Setting Up

It’s always my hope that homeschooling — contrary to expectations — brings us closer to the “real world” and gives the kids more chances to do “real work.”

Of course the world of visiting grandparents or spending hours drawing is real, at least as real as the world of the desk. But what I look for is opportunities to participate in the wider world in some meaningful, uncanned way — something that hasn’t been cooked up “for kids.”

This is harder than you’d think — most people just don’t know what to do with a teenager who’s available in the middle of the day, other than ask them to babysit. (Which mine does, BTW . . .)

This was basically the overflow of the massive collection of crates.

In any case, we got a chance yesterday. Our parish has a commitment to “sacred arts,” meaning that we host multiple exhibits throughout the year. Next week the biggest one we’ve ever hosted will begin. There were crates on crates on crates to unpack, display hardware to assemble, and lots of signage to set up.

A man said “I have job for you” with some kind of European accent, handed us a screwdriver and a hex key, and put us to work. We spent two hours at the back of the church putting together signs, while a team of workmen hung giant paintings from iron bars along the sides of the sanctuary and the artist herself moved among us, giving further instructions. My daughter, who balks at unloading the dishwasher Every.Single.Day despite it being her job for the last several years, approached this fiddly task with delight and a surprising level of focus.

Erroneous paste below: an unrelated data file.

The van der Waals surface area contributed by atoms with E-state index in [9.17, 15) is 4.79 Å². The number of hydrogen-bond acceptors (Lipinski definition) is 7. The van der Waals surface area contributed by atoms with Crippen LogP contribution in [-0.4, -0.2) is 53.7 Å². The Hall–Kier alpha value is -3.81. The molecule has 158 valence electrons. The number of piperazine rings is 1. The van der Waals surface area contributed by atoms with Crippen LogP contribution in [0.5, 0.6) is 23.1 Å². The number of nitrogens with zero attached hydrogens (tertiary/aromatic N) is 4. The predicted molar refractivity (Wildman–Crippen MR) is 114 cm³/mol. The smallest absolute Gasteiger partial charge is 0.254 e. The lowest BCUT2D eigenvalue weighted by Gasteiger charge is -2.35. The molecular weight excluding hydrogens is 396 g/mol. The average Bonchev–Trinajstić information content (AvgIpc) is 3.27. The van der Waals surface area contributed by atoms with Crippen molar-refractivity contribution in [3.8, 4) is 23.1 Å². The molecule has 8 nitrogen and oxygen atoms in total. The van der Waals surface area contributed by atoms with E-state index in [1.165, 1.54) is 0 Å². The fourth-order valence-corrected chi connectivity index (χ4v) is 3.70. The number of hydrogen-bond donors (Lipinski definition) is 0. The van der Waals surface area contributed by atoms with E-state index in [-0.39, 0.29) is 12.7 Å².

Sweet rewards.

I wish I had time to write the essays in my head about the impact of getting a behind the scenes look at the world of a working artist, not just for the aspiring teen artist but for non-artists who think that art just happens without skill or labor. I’d like to talk more about homeschooling as life, not just preparing for life.

But in reality I really want to avoid letting weeks go by before I post again, so that will have to keep percolating. Just take my word for it — we had an inspiring afternoon that made homeschool a teen seem a little less crazy. We fell into this little gig almost accidentally — surely there are more. I was so delighted with our good fortune and her good work that I only laughed when she told me that she “forgot” to order her massive Mint Condition Cooler as decaf. (And she bought it with her babysitting money.)

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Filed under art, Homeschooling, Twin Cities

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